Dysarthria is a condition that results in distorted speech. The cause is difficulty controlling or coordinating the muscles you use when you speak, or weakness of those muscles. Dysarthria often is characterized by slurred or slow speech that can be difficult to understand.
Common causes of dysarthria include stroke, brain injury, brain tumor, conditions that cause facial paralysis or weakness, and degenerative disorders. Dysarthria may also be caused by certain medications, such as sedatives or narcotics.
Treatment of dysarthria is directed at the underlying cause when possible, which may improve speech. Speech therapy often helps people with dysarthria improve speech. If dysarthria is caused by prescription medications, changing or discontinuing the medications may help.
Signs and symptoms of dysarthria vary, depending on the underlying cause. They may include:
When to see a doctor
Dysarthria is caused by difficulty or inability to move the muscles in your mouth, face or upper respiratory system that control speech.
Conditions that may result in dysarthria include:
Some medications, such as narcotics or sedatives, also may cause dysarthria.
Dysarthria can lead to a number of complications, including:
Preparing for your appointment
Dysarthria requires prompt medical attention. See a doctor right away if you experience sudden or unexplained changes in your ability to speak clearly. You're likely to start by seeing your family doctor or a general practitioner who will ask about your symptoms, do an initial physical examination and review the medications you're taking. If your doctor suspects that an underlying medical condition is causing your symptoms, he or she will likely refer you to a nervous system specialist (neurologist) for further evaluation.
Because appointments can be brief, and because there's often a lot of ground to cover, it's a good idea to be well prepared for your appointment. Here's some information to help you get ready for your appointment, and what to expect from your doctor.
What you can do
Your time with your doctor is limited, so preparing a list of questions will help you make the most of your time together. List your questions from most important to least important in case time runs out. For dysarthria, some basic questions to ask your doctor include:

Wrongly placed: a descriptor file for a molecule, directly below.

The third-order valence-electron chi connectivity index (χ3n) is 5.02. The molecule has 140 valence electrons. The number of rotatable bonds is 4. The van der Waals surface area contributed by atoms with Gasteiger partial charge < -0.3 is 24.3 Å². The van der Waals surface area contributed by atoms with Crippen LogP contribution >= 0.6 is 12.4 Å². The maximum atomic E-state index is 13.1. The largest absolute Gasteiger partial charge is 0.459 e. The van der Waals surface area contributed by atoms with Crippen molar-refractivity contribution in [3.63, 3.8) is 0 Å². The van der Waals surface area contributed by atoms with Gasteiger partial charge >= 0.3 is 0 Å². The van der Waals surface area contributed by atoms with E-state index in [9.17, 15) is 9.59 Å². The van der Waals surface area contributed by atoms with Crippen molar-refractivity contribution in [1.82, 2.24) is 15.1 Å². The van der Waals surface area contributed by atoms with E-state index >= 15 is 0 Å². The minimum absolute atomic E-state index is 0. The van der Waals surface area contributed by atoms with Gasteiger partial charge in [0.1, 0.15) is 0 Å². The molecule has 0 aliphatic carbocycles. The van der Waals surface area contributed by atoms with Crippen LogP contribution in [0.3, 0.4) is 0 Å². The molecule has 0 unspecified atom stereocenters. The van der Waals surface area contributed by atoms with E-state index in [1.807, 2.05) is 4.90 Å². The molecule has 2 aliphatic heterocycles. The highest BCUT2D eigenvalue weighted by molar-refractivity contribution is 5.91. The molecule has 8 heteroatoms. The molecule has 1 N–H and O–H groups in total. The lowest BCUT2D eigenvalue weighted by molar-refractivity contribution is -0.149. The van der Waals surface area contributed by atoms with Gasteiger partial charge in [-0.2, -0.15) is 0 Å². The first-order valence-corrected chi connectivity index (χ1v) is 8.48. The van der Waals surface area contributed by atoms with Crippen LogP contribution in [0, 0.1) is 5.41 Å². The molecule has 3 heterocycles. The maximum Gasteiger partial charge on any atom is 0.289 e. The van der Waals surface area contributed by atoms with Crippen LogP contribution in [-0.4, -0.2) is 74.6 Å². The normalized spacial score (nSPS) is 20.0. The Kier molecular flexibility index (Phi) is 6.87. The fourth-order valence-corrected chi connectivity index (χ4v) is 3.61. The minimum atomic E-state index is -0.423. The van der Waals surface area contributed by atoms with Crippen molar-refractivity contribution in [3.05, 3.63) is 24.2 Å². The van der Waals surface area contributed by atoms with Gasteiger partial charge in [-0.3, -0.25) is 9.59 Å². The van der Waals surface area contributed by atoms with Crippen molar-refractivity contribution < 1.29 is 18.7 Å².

In addition to the questions that you've prepared to ask your doctor, don't hesitate to ask questions during your appointment anytime you don't understand something.
What to expect from your doctor
Tests and diagnosis
Your speaking difficulty may be evaluated by a speech-language pathologist to diagnose the type of dysarthria you may exhibit. This can be helpful to the neurologist who will be responsible for finding the underlying cause.
Along with a review of your medical history and a thorough physical exam, the tests and procedures used to investigate possible underlying causes include:
Treatments and drugs
Treatment of dysarthria is directed at the underlying cause when possible, which may improve your speech. If dysarthria is caused by prescription medications, talk to your doctor about the possibility of changing or discontinuing such medications.
Speech and language therapy
If it's not possible to improve your speech to a level that allows for effective communication, your speech-language pathologist may recommend other communication methods (augmentative alternative communication) — such as visual cues, gestures, an alphabet board or electronic equipment — to help you communicate efficiently.
Coping and support
If you have significant dysarthria that makes your speech difficult to understand, the following tips may help you communicate more effectively with others:
Family and friends
Last Updated: 2010-03-18
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